Analysis of KPI of subscriber complaints received via phone, email post and others, by (a) voice calls (b) broadband usage (c) volume of SMS and (d) billing, etc.; 

Assessment of quarterly data by operator per subscriber: per month (1) voice call usage minutes, (2) broadband usage in GB; 

Establish basic web-based tools and guidance to educate the subscriber to make informed choices to enable satisfaction of user expectations at minimal cost. It would in turn help to boost market competitiveness; and

Establishment of clear regulatory framework and independent umpire, an ombudsman with requisite power, to resolve complaints and grievances of customers.

Complaints of internet services

 4G voice services intermittently fail and recover in one-two minutes; this has been seen predominantly in Colombo. The stock excuse of the service providers is that the ever-increasing construction of high-rise buildings is the cause of this problem. High-rise buildings are likely to create shadows; however, this pattern of services getting lost as a result of construction of high-rise buildings, hasn’t been reported in other territories. Without giving such flimsy excuses, it is better for either the regulator or service provider(s) to study coverage plots and ascertain the root cause of intermittent failures.  

If a person is mobile there could be failures as a result of, shadowing and also handing over the call from one cell to another due to multiple reasons; one could be all channels of the new cell are fully occupied at the time of handover. The issue is let alone nonconformance with technical requisites addressed in the documentation of the International, Telecommunication Union (ITU), the UN specialised body on telecommunication in which Sri Lanka has been a member even before independence.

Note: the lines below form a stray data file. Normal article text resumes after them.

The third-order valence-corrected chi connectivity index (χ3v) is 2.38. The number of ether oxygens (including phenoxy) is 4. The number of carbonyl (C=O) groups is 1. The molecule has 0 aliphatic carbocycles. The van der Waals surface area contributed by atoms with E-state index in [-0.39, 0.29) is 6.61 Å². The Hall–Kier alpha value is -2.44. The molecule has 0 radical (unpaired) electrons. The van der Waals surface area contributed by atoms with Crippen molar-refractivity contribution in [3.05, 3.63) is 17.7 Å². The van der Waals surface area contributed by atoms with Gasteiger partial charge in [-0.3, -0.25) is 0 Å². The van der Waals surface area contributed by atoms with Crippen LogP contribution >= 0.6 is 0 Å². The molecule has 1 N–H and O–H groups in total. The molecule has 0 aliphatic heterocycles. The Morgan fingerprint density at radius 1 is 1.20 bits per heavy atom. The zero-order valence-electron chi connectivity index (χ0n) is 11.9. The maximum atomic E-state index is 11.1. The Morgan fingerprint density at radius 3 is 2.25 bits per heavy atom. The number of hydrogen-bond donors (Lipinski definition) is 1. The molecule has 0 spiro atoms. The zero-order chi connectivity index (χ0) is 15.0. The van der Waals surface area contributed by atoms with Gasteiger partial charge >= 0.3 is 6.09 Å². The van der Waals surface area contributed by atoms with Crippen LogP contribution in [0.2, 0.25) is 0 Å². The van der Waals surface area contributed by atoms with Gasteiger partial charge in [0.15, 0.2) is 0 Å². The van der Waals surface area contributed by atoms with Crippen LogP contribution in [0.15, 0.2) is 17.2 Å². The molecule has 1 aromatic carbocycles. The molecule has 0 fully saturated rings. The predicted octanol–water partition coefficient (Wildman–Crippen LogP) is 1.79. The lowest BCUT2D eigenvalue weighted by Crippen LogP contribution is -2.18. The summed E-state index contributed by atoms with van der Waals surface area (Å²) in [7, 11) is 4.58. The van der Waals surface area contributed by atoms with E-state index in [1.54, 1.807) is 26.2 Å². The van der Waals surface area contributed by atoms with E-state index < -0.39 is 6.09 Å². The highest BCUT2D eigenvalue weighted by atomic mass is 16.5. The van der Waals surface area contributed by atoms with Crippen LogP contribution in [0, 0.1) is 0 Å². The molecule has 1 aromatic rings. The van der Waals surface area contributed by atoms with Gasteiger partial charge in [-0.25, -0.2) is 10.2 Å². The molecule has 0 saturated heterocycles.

Another poor-quality issue is that even with adequate signal levels the data connection becomes erratic. The tell-tale sign of this is the manifold reduction of one’s quota of data for the tariff paid for the file size downloaded due to repetitive transmission for error correction – retransmission of packets.

Furthermore, it is a fact that only Sri Lanka is without of a national IXP (Internet eXchange Point) since the forced closure of that was installed by CEO Lanakacom around 1997 and subsequent closure as a result of unconscionable conduct of SLT blocking traffic to and from their networks. The primary purpose of an IXP is to allow networks to interconnect directly, via the exchange, rather than going through one or more third-party networks.

The advantages of direct interconnection are cost, latency, and bandwidth. The given map shows the IXPs deployed in Asia and in South East Asia to throttle and exchange of internet traffic flow. The absence of IXP in Sri Lanka also leads to daylight robbery of data being metered and is certainly not mandating packages of unlimited data but correcting the error of poor quality in data transmission. 

There are various complaints not only pertaining to voice calls over 3G or 4G but also communications over other applications viz WhatsApp, Viber, etc. where these services are purely carried by data packets. As per my view, the governance framework should address all areas that lead to loopholes where providers are likely to escape, and multiple interpretation of laid down provisions. The competition is good for the market economy, but access to telephones and internet is a Universal Service Obligation (USO) which is generally accepted.